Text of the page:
Facebook Explains How It Achieved 6 Degrees Of Freedom On The Untethered Oculus Quest 

Facebook Explains How It Achieved 6 Degrees Of Freedom On The Untethered Oculus Quest 
Credit: Oculus via YouTube

The Oculus Quest is a technological marvel as far as AR/VR goes. Facebook managed to cut off the cord on the device without compromising the user experience.

The Oculus Quest was launched on May 21, 2019, at a launching price of $399. The standalone device is quick to set up due to the absence of wires, unlike with the Oculus Rift. Among the titles you can buy for the Quest include:

  • Beat Saber
  • Super Hot VR
  • Vader Immortal: Episode 1
  • Angry Birds VR: Isle of Pigs
  • Apex Construct
  • Ballista
  • Bogo
  • Cloudlands 2
  • Creed: Rise to Glory

Anna Kozminski, the software manager for AR/VR at Facebook, gave an insight into how the developers did it.

The Quest wasn’t Oculus’ first experiment with the untethered headset. In 2018, it released the Oculus Go, which was billed to be the first cordless device. However, people found the experience to be lacking. While they could look around their environment, they couldn’t really move toward it.

In contrast, the Oculus Quest offers what the company calls as the “six degrees of freedom.” What that means is that the user can move in three dimensions through the environment. The terms used are called heaving, swaying, and surging as you move across the X, Y, and Z axes.

But not just along the axes, you can also move in between them. The movements are called pitching, rolling, and yawing.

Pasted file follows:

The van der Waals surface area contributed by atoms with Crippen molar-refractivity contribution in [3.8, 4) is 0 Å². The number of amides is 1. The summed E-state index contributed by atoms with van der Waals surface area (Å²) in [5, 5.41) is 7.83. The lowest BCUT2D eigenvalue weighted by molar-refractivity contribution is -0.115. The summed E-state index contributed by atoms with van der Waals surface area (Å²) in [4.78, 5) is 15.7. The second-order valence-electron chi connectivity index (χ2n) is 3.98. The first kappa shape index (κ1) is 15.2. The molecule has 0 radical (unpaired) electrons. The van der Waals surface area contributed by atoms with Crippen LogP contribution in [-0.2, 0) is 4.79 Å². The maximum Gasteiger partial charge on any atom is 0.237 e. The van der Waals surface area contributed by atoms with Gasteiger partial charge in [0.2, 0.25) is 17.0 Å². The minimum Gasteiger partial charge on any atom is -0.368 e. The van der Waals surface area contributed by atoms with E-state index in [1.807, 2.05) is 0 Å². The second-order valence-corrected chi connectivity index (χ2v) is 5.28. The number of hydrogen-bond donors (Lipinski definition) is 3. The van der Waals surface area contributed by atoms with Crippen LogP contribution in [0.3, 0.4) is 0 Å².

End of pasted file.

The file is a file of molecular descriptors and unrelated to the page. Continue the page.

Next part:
Kozminski told TechRadar that their main goal was to make the interaction and movement as natural as possible. So they had to track the movements of the user accurately in real-time.

They also needed to address some jittering and lagging issues, which hinder the experience of fluidity. For instance, if you move your hand across your face, this should be visually represented in the virtual plane.

Facebook used the Simultaneous Location and Mapping technology for the Insight System. The concept works by using multiple sensors to locate an object within the virtual plane. While the technology is not exactly new, the designers face the challenge of paring the number of external sensors.

It wouldn’t be practical for users to be bringing around a lot of sensors whenever they want to play Quest. So they turned to the headset itself to fill the gap through a very complex algorithm. She said they had to think outside the box to develop a new architecture that requires less power. They also need a lot of storage to accommodate more content.